25

For files created from the testuser account in the /var/www directory, I need they have g+rwx as permissions, and www-data as group.

How can I achieve this?

I'm creating the files via SSH.

  • 1
    How is your user creating files? Via FTP stor/appe ? Via HTTP PUT? Through a shell account? These details are important, because they greatly affect the possible answers, and need to be in your question. – JdeBP Jan 23 '12 at 13:06
  • Thanks for the input :), I'm creating everything via SSH. – Mr.Gando Jan 23 '12 at 13:11
48

To set the group, give /var/www the setgid bit:

chgrp www-data /var/www
chmod g+s /var/www

To also adjust subdirectories: find /var/www -type d -exec chmod g+s {} +

This will make all newly created files inherit the parent directory's group, instead of the user's.


To set the default group permissions, you will have to use ACLs. Set a "default" ACL:

setfacl -m "default:group::rwx" /var/www

To also adjust subdirectories: find /var/www -type d -exec setfacl -m d:g::rwx {} +

Note: The file system must have ACL support enabled. Sometimes it is on by default; on ext3 or ext4 you might get "Operation not supported", in which case it must be enabled manually:

  • For a currently mounted filesystem: mount -o remount,acl /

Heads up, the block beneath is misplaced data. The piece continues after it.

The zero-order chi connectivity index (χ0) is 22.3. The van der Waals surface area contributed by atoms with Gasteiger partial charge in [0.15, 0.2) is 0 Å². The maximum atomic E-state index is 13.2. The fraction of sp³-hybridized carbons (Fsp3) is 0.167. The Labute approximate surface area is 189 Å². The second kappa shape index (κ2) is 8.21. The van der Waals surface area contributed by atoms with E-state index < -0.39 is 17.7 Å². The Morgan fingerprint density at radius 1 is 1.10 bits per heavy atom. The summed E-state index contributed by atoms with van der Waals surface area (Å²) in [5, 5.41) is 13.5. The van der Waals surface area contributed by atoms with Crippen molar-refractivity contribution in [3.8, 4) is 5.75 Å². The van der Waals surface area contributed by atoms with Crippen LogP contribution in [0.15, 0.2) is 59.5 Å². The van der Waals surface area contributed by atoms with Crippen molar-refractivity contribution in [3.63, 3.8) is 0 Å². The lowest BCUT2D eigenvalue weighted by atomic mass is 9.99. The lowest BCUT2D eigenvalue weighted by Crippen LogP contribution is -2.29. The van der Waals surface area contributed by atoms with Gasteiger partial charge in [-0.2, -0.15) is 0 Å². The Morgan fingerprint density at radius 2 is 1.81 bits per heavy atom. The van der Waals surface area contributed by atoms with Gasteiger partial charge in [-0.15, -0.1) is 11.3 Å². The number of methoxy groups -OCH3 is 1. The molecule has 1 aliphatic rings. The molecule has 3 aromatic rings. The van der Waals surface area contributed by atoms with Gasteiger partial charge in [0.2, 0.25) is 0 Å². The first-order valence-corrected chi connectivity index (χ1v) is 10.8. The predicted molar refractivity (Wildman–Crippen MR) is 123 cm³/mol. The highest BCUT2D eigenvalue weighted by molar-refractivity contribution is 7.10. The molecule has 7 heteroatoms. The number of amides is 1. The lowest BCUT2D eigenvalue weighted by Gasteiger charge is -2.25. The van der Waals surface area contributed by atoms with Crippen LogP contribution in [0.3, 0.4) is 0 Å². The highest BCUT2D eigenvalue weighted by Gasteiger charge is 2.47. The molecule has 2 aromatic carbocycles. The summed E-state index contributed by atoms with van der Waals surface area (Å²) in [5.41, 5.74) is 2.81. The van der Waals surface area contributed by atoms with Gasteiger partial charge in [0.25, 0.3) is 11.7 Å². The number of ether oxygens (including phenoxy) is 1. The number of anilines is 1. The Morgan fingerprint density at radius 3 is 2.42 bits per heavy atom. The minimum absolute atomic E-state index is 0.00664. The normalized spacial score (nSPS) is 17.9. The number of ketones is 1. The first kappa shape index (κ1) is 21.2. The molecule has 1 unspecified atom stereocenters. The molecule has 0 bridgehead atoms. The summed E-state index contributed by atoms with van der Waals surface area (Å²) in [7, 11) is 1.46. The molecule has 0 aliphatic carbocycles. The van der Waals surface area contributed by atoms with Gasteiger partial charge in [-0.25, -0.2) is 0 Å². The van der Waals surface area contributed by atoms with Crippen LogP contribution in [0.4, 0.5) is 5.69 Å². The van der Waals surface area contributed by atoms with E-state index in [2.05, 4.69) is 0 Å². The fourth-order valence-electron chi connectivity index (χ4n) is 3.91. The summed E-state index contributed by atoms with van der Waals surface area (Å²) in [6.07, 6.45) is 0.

• Permanently – one of the methods below:

    • at fstab level: edit /etc/fstab to have acl in the options field

    • at filesystem level: tune2fs -o acl /dev/diskname

  • can't you get the subdirectories with chmod -R g+s /var/www? Doesn't seem like you should need the find command. – bobpaul Jan 14 '14 at 0:56
  • 4
    @bobpaul: No, because chmod would also get all files. – grawity Jan 14 '14 at 3:01
  • Note that some commands, in particular install, somehow manage to bypass directory default ACLs. – Ulrich Schwarz Dec 12 '18 at 6:41
3

This might have gotten a few people stuck with 'grawity' answer on setgid, if the folder's group is different from your own you may need to run chmod as root but you won't get any error indicating you need to do this.

$ ls -ld dir
drwxrwxr-x 2 luke testgroup 4096 Mar  9 10:44 dir

$ chmod g+s dir                                    #no errors

$ ls -ld dir
drwxrwxr-x 2 luke testgroup 4096 Mar  9 10:44 dir  #but nothing changed

$ touch dir/nosudo && ls -l dir/
-rw-rw-r-- 1 luke luke 0 Mar  9 10:51 nosudo       #and the group is still wrong


$ sudo chmod g+s dir

$ ls -ld dir
drwxrwsr-x 2 luke testgroup 4096 Mar  9 10:44 dir  #the setgid bit is now on

$ touch dir/withsudo && ls -l dir/
-rw-rw-r-- 1 luke luke      0 Mar  9 10:51 nosudo
-rw-rw-r-- 1 luke testgroup 0 Mar  9 10:51 withsudo #and group is set
  • I was pulling my hair out before I ran across this. Thanks. – AndrewStevens Jun 1 '18 at 4:13
0

The group of the files being created by an user is the group of that user (in /etc/group). The permissions are controlled by the UMASK parameter see this

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